• $\begingroup$ The coefficients would typically be calculated once, when the centre frequency is defined or changed, and then they are just passed into the filtering function as parameters. I don't know what you mean by "super-precise" - a filter is just something that matches its specification - what aspect of the filter specification are you particularly concerned about ? $\endgroup$ – Paul R Oct 13 '13 at 7:04
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    $\begingroup$ I need linear phase because of further application of my algorithm (too long to explain in this small comment ;) )... How to increase the order of the filter ? $\endgroup$ – Basj Oct 13 '13 at 9:47
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    $\begingroup$ The filter above is IIR and so not linear phase - you'll need to design an FIR filter with a large number of terms if you want a high Q notch and linear phase. $\endgroup$ – Paul R Oct 13 '13 at 21:24
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    $\begingroup$ Assuming this is for a fixed frequency you will need a filter design program to generate the coefficients. It's going to be tedious though - if you really do need high Q and linear phase then the filter may well have hundreds of coefficients and the design process could be slow and painful. I don't know how big a filter MATLAB can design, but you might try it, otherwise you may need a specific filter design program. At this point I would ask on DSP.SE as your problem has become quite challenging now. $\endgroup$ – Paul R Oct 14 '13 at 5:44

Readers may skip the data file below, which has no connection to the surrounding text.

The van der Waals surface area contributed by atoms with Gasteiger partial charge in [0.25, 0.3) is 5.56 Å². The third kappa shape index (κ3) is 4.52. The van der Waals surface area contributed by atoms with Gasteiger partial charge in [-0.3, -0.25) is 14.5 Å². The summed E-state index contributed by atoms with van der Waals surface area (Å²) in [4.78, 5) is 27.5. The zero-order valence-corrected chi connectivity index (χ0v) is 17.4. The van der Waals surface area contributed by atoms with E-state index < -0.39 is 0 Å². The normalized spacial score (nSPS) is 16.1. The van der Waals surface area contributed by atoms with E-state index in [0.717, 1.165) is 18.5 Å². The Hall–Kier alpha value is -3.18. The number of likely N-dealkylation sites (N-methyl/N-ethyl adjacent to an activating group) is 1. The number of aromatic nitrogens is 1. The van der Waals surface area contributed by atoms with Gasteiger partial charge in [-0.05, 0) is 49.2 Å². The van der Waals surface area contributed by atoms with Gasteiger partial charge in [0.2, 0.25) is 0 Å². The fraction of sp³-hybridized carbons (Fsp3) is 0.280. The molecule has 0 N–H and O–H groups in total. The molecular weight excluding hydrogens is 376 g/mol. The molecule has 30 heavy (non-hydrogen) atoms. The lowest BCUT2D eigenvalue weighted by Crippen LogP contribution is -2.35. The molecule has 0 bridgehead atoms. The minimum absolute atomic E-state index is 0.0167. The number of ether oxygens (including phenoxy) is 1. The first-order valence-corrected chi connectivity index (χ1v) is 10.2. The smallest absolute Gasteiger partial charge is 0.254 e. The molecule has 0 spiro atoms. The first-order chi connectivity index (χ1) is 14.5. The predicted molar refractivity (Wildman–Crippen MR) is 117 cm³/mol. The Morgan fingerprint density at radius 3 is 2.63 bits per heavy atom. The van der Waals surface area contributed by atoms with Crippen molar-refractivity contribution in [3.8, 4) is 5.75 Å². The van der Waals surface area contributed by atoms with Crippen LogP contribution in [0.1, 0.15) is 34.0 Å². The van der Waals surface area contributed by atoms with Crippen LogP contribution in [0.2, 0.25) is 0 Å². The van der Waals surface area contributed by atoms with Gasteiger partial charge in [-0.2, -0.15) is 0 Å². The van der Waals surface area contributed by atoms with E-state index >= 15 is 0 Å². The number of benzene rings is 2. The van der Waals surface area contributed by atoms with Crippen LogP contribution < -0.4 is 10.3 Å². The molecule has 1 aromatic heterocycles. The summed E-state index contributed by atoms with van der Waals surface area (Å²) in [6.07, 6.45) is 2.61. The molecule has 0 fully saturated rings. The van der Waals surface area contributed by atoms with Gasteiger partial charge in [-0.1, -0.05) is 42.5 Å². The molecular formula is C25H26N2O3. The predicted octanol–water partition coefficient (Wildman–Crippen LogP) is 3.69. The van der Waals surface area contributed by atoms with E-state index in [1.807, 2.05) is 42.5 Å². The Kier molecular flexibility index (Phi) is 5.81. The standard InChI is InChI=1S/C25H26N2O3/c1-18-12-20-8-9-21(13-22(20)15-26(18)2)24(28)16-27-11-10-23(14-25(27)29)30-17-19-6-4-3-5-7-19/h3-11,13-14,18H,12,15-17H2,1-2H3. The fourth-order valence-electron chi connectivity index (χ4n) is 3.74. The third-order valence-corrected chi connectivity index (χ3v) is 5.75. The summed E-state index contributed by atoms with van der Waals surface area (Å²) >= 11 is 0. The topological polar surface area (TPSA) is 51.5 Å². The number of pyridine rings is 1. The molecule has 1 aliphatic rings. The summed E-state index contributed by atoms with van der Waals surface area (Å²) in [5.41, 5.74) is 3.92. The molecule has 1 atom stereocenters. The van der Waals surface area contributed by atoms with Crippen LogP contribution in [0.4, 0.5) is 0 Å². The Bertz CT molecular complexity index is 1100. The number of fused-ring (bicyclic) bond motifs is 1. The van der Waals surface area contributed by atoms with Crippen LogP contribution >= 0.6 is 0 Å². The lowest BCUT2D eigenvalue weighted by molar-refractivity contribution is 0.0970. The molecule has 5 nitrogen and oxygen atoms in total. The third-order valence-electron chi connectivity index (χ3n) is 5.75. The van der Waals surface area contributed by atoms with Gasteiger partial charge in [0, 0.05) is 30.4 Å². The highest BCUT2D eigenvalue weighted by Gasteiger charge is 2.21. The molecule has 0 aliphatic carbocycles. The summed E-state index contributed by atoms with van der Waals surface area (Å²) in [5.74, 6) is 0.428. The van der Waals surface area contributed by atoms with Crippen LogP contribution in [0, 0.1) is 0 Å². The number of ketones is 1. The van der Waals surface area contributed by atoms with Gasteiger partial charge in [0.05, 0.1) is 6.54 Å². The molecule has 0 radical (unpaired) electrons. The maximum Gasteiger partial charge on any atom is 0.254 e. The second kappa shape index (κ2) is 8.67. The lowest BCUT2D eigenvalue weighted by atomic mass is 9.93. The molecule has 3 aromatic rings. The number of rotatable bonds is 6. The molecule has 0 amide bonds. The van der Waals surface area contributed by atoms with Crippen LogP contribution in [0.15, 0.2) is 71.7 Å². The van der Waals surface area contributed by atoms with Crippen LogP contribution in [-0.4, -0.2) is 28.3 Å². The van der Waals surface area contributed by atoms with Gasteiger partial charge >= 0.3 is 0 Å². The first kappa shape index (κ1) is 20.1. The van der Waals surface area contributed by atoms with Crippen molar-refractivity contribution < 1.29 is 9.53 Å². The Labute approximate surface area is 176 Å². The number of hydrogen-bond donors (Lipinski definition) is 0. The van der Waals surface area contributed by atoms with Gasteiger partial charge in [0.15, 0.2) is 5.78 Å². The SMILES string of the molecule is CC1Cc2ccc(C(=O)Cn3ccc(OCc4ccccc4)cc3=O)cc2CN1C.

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If you usually use Matlab for analysis the files, you might want to consider using Simulink and then just generate the code of the filter. Especially if this is something you run in real time (ie inputting audio and processing it on the fly).

Another approach is using the coefficients as was suggested above.Once you have those you can use the following formula:

output[i] = A[0] * in[2] + A[1] * in[1] + A[2] * in[0] - B[1] * out[1] - B[2] * out[0];

Where A/B are you coefficients, in[0,1,2] are 3 points of you original file and out [0,1,2] is the filtered one. Of-course for the first few points there are no values of out[0,1] and you should erase them after filtration.

By running this formula and shifting both in and out at each point you will result in your filtered signal.

See this thread for further explanation

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  • $\begingroup$ You are right! Fixed it... $\endgroup$ – PolinaK Oct 12 '13 at 21:18
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I found a proper C-Code example on this page

http://www.dsprelated.com/showcode/173.php

It helped me a lot, so maybe some of you are also interested...

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  • $\begingroup$ What is "proper C-Code"? Or are you somehow suggesting that doing it in C++ is improper!? $\endgroup$ – Clifford Apr 27 '16 at 16:52